If a senior slips and falls, all they have to do is call out to their app and it will alert someone to send help right away. Photos and videos of close family and friends provide a way to cheer up lonely seniors. With an app like ElliQ, they can see photos or videos of their family members any time they choose, without having to ask someone to dig heavy boxes out of the attic, so they can sort through photographs.
For family members of aging loved ones, voice-first technology gives them an all-important peace of mind. They can wake up every day and get a message telling them that their loved one is okay and doing well. There is less fear about their loved ones falling and getting injured and not being able to call for help. It eliminates the worry of envisioning them lying helpless on the floor for hours before help arrives. It’s helpful to know that their beloved seniors feel less isolated because they can gain access to audiobooks, music, and television just by making requests out loud.
How digital marketers can create strategies for seniors by using voice
Do you know what a voice strategist is? Well, I didn’t know what it was either until I met Scot and Susan Westwater, the co-founders of Pragmatic Digital at Global Marketing Day in New York City. When I asked them about how to create strategies for senior care using voice strategy, their first tip was clear – have a clear understanding of what you want to accomplish and what your audience needs from a voice experience. Once you’ve identified what it is that you want to accomplish, it’s easier to develop different strategies to reach your goal.
For example, if your goals are safety in the home, it’s important to know what their daily schedule looks like. Do they have a consistent routine? Does their daily routine vary on the weekends? Do caregivers come in one or more days per week? Are seniors capable of taking their own medication? Are they able to reach light switches and temperature controls? Can they see the digits on the thermostat? If they go for a walk, how long would they normally be gone? Are they able to take their medications as prescribed? Are they strong enough to lock their doors at night and unlock them without assistance if someone comes to the door?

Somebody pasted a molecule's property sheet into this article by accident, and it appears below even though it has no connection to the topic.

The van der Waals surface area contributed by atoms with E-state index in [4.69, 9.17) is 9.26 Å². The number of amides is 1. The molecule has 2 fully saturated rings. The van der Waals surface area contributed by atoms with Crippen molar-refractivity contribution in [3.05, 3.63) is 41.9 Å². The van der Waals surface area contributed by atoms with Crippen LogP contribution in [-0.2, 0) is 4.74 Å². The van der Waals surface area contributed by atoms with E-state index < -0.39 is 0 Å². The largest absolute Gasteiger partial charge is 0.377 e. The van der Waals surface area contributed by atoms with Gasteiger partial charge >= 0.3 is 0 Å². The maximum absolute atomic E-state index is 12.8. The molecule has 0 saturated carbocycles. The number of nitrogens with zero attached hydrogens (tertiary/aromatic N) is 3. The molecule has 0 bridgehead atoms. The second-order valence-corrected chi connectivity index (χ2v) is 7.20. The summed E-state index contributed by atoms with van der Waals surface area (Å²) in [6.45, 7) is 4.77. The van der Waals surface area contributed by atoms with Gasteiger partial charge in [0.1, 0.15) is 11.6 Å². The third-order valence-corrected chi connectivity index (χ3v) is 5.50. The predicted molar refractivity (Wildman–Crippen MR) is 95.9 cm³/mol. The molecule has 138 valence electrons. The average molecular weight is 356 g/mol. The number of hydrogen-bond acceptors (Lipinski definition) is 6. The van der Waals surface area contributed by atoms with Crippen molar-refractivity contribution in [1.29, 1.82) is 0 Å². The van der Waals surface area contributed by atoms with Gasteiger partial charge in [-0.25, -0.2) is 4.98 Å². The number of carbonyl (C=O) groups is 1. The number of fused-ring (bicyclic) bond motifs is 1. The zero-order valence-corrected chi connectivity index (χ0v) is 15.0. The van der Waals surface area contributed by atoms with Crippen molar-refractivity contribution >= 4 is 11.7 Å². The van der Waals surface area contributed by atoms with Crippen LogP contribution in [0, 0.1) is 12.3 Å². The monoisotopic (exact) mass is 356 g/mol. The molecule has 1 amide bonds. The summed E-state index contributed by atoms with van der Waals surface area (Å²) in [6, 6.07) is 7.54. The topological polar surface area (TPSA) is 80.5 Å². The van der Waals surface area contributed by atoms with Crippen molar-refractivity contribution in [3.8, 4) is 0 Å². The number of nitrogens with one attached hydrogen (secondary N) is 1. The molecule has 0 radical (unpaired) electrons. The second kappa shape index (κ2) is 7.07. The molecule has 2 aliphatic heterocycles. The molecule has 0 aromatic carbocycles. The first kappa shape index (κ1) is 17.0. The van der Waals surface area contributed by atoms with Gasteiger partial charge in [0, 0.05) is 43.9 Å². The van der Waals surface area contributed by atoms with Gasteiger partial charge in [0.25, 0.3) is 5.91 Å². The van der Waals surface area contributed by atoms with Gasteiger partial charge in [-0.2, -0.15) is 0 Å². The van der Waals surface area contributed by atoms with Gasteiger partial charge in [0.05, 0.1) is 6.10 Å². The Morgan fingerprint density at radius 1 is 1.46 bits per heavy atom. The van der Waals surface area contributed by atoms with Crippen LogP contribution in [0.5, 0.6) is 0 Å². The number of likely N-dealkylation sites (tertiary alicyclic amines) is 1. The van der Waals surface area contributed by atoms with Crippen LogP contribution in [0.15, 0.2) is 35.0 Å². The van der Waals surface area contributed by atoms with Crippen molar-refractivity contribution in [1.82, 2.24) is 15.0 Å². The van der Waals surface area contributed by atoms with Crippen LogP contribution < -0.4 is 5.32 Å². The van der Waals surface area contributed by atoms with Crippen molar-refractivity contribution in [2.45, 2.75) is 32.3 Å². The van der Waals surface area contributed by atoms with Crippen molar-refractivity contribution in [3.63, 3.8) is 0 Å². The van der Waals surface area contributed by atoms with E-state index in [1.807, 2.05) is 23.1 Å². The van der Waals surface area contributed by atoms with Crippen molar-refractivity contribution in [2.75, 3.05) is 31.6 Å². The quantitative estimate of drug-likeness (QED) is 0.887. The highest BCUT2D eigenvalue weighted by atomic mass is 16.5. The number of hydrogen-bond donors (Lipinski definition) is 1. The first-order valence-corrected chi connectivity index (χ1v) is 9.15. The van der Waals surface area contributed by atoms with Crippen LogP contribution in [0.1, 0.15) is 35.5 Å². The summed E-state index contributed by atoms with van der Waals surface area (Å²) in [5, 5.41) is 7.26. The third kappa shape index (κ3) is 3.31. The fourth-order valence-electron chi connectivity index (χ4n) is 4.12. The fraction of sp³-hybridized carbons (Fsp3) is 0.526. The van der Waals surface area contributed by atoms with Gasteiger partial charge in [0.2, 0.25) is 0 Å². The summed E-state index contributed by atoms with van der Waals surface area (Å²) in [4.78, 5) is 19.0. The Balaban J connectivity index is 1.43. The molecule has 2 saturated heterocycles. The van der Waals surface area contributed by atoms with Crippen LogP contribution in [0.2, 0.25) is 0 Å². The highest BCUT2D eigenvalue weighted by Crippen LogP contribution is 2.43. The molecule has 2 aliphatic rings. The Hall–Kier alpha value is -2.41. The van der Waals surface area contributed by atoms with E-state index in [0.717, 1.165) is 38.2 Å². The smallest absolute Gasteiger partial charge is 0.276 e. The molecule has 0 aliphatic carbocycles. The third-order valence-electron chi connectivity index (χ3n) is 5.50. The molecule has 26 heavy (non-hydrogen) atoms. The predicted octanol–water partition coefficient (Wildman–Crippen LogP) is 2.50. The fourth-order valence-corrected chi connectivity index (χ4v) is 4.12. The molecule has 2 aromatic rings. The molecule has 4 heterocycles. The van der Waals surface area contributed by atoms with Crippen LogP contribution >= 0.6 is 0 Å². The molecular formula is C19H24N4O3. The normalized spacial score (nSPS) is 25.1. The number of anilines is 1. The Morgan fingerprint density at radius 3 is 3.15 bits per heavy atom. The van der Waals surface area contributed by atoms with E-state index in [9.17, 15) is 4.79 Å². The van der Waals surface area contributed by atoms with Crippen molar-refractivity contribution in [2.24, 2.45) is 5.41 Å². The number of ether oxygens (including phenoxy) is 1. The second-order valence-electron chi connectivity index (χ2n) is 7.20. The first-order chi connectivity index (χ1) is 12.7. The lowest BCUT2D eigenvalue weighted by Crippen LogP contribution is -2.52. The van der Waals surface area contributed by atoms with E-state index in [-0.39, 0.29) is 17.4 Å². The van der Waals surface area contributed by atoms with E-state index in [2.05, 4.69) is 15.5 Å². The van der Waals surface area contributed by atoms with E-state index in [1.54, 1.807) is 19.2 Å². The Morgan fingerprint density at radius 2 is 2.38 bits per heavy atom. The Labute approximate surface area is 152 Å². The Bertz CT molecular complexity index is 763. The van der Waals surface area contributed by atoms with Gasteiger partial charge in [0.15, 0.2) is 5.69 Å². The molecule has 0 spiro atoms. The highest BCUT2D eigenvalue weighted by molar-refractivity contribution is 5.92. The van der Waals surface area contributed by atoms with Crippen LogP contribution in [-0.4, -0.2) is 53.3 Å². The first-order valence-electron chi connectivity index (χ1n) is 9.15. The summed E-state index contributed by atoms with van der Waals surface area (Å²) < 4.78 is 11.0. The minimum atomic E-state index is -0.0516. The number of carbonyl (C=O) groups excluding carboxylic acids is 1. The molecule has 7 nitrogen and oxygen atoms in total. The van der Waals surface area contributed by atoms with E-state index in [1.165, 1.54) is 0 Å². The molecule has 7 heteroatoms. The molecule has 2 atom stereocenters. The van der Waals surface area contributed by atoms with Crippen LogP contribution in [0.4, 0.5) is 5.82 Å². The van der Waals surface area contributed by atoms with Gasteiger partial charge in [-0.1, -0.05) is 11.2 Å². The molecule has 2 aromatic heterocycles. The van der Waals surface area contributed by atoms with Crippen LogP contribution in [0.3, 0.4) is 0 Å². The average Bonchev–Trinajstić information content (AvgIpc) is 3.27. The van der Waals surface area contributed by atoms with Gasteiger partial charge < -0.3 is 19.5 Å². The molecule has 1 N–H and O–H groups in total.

By answering those questions, a digital marketer can help some to choose the right digital solutions to accomplish the customer’s goals.
Using voice-first technology to address health proactively
In many cases, people would live longer if they could make an early diagnosis based on symptoms in the early stages of a disease or illness. It’s possible for voice-first technology to play a role in recognizing symptoms and recording when they first appeared. Electronic apps could play a role such as giving a call to action such as, “Call your doctor…” making it possible to diagnose issues earlier and treat them before they become problematic or life-threatening.
How to maximize the potential for communication in the senior population
Communication is an important factor when considering your objectives. I find it helpful to list your business objectives and your audience’s objectives and assess where the two meet. What does your message say? Is it clear? You have to think beyond the message and consider who your audience is. The senior population has very different needs than an active young couple or a busy single mother with multiple schedules to manage.
In my recent interview with Scot and Susan Westwater, they noted that they think of voice-first technology as audience-first technology. If you ask it a question, you’re going to get a direct answer. It’s much more senior-friendly than traditional methods of search, where you type your question and have to click around for answers.
The future of voice-first technology in senior care services
As I consider the future of voice-first technology and how it could greatly improve the senior care service industry, I can’t help but consider the barriers that stand in the way. The first obstacle that digital marketers have to overcome is trying to get the seniors on board with understanding that there is more to benefit than to fear with using voice-first technology. Many seniors live on fixed incomes and they may feel that technology is out of reach due to cost, without realizing how cost-effective it is.
Finally, there’s always hesitancy when switching to something new. For many individuals, it’s easier to take a wait-and-see approach than it is to be a pace-setter.
The key to employing technology in the senior care industry is education, awareness, and a focus on safety and well-being for senior populations.
Karina Tama is a contributor for Forbes, Thrive Global and the El Distrito Newspaper. She can be found on Twitter .